The giant search engine recently decided to crack down all the sites dedicated to promote or advertise cryptocurrency products and services.
The initiative is encouraged by a similar action taken by Facebook against cryptocurrencies. The banning applies not only to digital currencies advertisement but also to Initial Coin Offerings (ICOs), wallets and any crypto trading advice site.
Relating this topic, Scott Spencer, the sustainable ad’s director of Google stated that the company is willing to update its financial ad policies, specifically in regards to services; and that with this it is expected all the digital currencies content to be banned. Moreover, he specified that ICOs, wallets and trading advice would be forbidden.
This statement would result in a significant onslaught against the world of cryptocurrencies. Naturally, this will get rid of all the crypto-related scammy ads but will affect as well all the legitimate cryptocurrency offerings, that even acting under the parameters of the law now will lose the spreading benefits of being on search engines like Google or the social network Facebook.
Although the update will not take effect until June 2018, the restrictions are from now putting on alert the whole crypto community since the actions to be made to overcome this are still uncertain.
About the reactions of the crypto community, Scott Spencer declared:
“We don’t have a crystal ball to know where the future is going to go with cryptocurrencies, but we’ve seen enough consumer harm or potential for consumer harm that it’s an area that we want to approach with extreme caution.”
Regarding this, it’s worth to mention that indeed the cryptocurrencies have shown significant benefits for users since its release; there are lots of people who have become wealthy or have made a lot of gains using digital coins. Nonetheless, it is also very notable that the cryptocurrency environment lacks regulation and supervision; and due to this, thousands of scammy sites and services have arrived at the landscape.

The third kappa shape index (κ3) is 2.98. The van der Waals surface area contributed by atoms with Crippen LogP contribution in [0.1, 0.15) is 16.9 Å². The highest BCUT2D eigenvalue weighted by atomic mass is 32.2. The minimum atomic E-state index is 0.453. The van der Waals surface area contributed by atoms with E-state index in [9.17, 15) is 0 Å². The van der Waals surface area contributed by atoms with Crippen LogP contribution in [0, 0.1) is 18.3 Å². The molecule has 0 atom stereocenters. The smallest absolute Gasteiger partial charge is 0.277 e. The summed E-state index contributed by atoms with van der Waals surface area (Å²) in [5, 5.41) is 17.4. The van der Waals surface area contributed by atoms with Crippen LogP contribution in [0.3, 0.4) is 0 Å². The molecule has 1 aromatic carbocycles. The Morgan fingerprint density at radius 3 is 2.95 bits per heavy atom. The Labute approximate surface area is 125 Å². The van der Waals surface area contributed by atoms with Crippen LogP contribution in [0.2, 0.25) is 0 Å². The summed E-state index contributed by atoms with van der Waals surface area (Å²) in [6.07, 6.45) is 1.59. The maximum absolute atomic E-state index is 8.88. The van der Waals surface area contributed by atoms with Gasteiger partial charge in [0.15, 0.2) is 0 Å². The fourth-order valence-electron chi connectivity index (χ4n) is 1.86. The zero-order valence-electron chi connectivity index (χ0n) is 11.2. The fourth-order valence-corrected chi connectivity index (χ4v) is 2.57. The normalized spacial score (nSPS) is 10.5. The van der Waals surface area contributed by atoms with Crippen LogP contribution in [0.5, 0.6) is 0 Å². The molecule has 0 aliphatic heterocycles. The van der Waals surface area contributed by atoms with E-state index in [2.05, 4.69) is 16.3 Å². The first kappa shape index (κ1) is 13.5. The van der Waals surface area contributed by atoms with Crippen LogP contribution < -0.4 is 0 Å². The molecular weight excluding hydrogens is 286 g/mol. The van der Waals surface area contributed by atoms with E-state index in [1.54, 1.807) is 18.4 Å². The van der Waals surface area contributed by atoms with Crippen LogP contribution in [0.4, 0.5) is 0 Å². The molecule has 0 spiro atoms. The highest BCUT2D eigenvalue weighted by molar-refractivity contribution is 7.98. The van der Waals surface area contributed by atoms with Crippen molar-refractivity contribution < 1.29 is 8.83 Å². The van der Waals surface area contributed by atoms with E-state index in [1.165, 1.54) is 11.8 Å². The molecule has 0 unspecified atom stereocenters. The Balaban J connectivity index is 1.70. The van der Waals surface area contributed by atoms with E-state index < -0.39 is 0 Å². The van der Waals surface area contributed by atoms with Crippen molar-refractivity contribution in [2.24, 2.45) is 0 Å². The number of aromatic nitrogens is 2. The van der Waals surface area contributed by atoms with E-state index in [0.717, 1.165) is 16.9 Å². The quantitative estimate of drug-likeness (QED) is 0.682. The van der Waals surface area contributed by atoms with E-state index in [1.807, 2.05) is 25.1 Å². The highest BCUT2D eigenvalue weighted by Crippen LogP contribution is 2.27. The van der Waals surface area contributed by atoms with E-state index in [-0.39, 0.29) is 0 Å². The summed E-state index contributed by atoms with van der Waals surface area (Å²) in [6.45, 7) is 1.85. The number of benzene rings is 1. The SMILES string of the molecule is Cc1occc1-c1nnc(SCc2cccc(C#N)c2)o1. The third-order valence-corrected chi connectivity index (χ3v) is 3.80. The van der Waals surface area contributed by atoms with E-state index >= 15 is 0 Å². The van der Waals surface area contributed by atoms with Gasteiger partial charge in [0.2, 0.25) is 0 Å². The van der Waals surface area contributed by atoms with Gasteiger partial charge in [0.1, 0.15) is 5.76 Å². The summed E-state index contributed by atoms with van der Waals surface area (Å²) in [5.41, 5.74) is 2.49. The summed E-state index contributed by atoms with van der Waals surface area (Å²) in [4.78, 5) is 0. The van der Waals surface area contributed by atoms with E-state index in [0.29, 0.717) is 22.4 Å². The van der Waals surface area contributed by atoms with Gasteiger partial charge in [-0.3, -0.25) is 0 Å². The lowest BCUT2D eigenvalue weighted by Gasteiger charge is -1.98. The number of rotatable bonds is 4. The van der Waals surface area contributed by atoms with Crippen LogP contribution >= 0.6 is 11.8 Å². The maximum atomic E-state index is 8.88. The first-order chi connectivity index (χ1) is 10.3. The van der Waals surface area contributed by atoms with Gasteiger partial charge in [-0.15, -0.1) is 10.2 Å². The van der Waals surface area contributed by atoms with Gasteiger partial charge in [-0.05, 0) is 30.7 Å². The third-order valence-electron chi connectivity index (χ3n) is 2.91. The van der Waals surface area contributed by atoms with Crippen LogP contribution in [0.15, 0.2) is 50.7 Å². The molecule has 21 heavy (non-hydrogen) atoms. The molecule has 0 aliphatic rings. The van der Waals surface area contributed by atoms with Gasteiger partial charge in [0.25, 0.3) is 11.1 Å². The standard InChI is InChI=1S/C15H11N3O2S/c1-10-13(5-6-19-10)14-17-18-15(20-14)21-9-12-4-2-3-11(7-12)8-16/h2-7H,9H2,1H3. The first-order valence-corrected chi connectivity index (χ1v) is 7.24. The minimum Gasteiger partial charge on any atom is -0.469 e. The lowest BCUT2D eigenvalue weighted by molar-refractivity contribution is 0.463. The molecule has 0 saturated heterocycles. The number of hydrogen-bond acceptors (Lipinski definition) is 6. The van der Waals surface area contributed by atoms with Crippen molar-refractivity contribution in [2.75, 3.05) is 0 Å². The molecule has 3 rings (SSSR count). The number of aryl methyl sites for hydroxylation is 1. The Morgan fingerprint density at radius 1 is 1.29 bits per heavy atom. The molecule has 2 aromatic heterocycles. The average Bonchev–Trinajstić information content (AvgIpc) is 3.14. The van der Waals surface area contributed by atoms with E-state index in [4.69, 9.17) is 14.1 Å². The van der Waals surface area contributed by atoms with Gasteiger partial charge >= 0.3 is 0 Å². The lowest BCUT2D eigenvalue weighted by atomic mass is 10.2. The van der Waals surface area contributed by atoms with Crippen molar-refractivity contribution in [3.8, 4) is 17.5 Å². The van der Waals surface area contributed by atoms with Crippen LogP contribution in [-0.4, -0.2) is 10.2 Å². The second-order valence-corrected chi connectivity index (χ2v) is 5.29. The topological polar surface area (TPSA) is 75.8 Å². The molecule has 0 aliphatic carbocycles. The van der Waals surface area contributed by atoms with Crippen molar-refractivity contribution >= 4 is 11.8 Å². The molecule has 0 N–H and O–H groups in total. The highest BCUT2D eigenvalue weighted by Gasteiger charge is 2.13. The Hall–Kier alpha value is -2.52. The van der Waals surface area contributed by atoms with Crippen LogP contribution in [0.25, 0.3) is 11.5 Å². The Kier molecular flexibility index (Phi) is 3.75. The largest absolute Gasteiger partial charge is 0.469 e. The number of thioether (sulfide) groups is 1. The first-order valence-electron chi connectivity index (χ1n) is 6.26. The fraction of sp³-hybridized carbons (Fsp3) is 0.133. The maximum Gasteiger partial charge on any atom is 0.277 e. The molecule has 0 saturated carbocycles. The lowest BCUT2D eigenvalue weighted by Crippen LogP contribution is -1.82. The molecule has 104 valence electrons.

It is because of that, that users are feeling insecure and doubtful of trading advisory services and such; and of course, Google plans not be a part of this collective mistrusting. In fact, the banning action emerges as a part of the Google’s annual “trust and safety” ads report.
Google has been taking very seriously the banning actions against ads that are not representative of what the company is aiming to; only last year they took down more than 3.2 billion ads due to policies violation. This represents almost the double of the 1.7 billion ads the banned in 2016.
To conclude, it seems like a matter of reputation for Google to provide its users with an experience safe and sound. Actually, its parent company, Alphabet Inc., makes around an 84 percent of the total revenue out of advertising, what it leads to an initiative of convincing each and every one of the users that all the ads seen there can be trusted and taken as real.
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